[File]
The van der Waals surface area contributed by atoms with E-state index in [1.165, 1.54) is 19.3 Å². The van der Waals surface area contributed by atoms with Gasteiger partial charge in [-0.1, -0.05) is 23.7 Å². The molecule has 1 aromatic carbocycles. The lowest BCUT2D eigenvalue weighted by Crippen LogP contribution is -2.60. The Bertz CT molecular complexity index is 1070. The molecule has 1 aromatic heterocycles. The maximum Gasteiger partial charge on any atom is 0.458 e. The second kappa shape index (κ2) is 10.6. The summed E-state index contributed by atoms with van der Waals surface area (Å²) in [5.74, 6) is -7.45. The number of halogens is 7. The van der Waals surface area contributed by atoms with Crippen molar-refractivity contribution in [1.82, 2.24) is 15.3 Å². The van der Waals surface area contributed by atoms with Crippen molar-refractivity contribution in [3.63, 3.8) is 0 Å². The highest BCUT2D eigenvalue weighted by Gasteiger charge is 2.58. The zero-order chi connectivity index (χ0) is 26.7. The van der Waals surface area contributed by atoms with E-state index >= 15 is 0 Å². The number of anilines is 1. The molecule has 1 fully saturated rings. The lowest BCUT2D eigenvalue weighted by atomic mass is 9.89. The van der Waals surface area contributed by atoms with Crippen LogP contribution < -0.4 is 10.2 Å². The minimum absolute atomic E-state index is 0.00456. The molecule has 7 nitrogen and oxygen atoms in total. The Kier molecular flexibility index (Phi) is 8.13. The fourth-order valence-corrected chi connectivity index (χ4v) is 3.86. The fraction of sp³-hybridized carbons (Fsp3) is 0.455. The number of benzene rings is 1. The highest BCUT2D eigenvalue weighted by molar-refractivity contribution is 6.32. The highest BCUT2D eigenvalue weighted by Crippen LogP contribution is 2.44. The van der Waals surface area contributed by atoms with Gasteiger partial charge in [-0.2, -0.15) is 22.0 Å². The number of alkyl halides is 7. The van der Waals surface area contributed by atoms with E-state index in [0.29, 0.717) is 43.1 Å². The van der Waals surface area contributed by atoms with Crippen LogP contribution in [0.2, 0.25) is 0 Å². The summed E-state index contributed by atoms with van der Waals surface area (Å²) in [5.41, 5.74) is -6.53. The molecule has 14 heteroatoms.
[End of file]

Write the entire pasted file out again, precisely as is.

The van der Waals surface area contributed by atoms with E-state index in [1.165, 1.54) is 19.3 Å². The van der Waals surface area contributed by atoms with Gasteiger partial charge in [-0.1, -0.05) is 23.7 Å². The molecule has 1 aromatic carbocycles. The lowest BCUT2D eigenvalue weighted by Crippen LogP contribution is -2.60. The Bertz CT molecular complexity index is 1070. The molecule has 1 aromatic heterocycles. The maximum Gasteiger partial charge on any atom is 0.458 e. The second kappa shape index (κ2) is 10.6. The summed E-state index contributed by atoms with van der Waals surface area (Å²) in [5.74, 6) is -7.45. The number of halogens is 7. The van der Waals surface area contributed by atoms with Crippen molar-refractivity contribution in [1.82, 2.24) is 15.3 Å². The van der Waals surface area contributed by atoms with Crippen molar-refractivity contribution in [3.63, 3.8) is 0 Å². The highest BCUT2D eigenvalue weighted by Gasteiger charge is 2.58. The zero-order chi connectivity index (χ0) is 26.7. The van der Waals surface area contributed by atoms with E-state index >= 15 is 0 Å². The number of anilines is 1. The molecule has 1 fully saturated rings. The lowest BCUT2D eigenvalue weighted by atomic mass is 9.89. The van der Waals surface area contributed by atoms with Crippen LogP contribution < -0.4 is 10.2 Å². The minimum absolute atomic E-state index is 0.00456. The molecule has 7 nitrogen and oxygen atoms in total. The Kier molecular flexibility index (Phi) is 8.13. The fourth-order valence-corrected chi connectivity index (χ4v) is 3.86. The fraction of sp³-hybridized carbons (Fsp3) is 0.455. The number of benzene rings is 1. The highest BCUT2D eigenvalue weighted by molar-refractivity contribution is 6.32. The highest BCUT2D eigenvalue weighted by Crippen LogP contribution is 2.44. The van der Waals surface area contributed by atoms with Gasteiger partial charge in [-0.2, -0.15) is 22.0 Å². The number of alkyl halides is 7. The van der Waals surface area contributed by atoms with E-state index in [0.29, 0.717) is 43.1 Å². The van der Waals surface area contributed by atoms with Crippen LogP contribution in [0.2, 0.25) is 0 Å². The summed E-state index contributed by atoms with van der Waals surface area (Å²) in [5.41, 5.74) is -6.53. The molecule has 14 heteroatoms.